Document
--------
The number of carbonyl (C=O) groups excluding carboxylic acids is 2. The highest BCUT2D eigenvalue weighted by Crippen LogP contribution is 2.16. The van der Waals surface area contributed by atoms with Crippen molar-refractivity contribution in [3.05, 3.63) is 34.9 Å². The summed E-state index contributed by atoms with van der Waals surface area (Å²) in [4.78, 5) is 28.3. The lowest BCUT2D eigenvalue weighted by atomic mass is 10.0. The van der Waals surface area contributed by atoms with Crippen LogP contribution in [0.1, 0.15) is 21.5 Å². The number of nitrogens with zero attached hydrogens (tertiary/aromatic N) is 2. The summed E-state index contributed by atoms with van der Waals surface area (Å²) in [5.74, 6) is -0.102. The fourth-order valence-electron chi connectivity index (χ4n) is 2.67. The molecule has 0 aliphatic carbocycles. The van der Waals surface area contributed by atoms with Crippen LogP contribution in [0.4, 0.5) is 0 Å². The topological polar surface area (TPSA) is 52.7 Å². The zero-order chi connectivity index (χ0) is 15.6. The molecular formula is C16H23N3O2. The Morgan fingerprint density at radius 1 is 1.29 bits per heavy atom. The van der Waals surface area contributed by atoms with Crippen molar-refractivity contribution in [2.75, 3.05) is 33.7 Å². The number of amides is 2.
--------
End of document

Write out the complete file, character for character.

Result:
The number of carbonyl (C=O) groups excluding carboxylic acids is 2. The highest BCUT2D eigenvalue weighted by Crippen LogP contribution is 2.16. The van der Waals surface area contributed by atoms with Crippen molar-refractivity contribution in [3.05, 3.63) is 34.9 Å². The summed E-state index contributed by atoms with van der Waals surface area (Å²) in [4.78, 5) is 28.3. The lowest BCUT2D eigenvalue weighted by atomic mass is 10.0. The van der Waals surface area contributed by atoms with Crippen LogP contribution in [0.1, 0.15) is 21.5 Å². The number of nitrogens with zero attached hydrogens (tertiary/aromatic N) is 2. The summed E-state index contributed by atoms with van der Waals surface area (Å²) in [5.74, 6) is -0.102. The fourth-order valence-electron chi connectivity index (χ4n) is 2.67. The molecule has 0 aliphatic carbocycles. The van der Waals surface area contributed by atoms with Crippen LogP contribution in [0.4, 0.5) is 0 Å². The topological polar surface area (TPSA) is 52.7 Å². The zero-order chi connectivity index (χ0) is 15.6. The molecular formula is C16H23N3O2. The Morgan fingerprint density at radius 1 is 1.29 bits per heavy atom. The van der Waals surface area contributed by atoms with Crippen molar-refractivity contribution in [2.75, 3.05) is 33.7 Å². The number of amides is 2.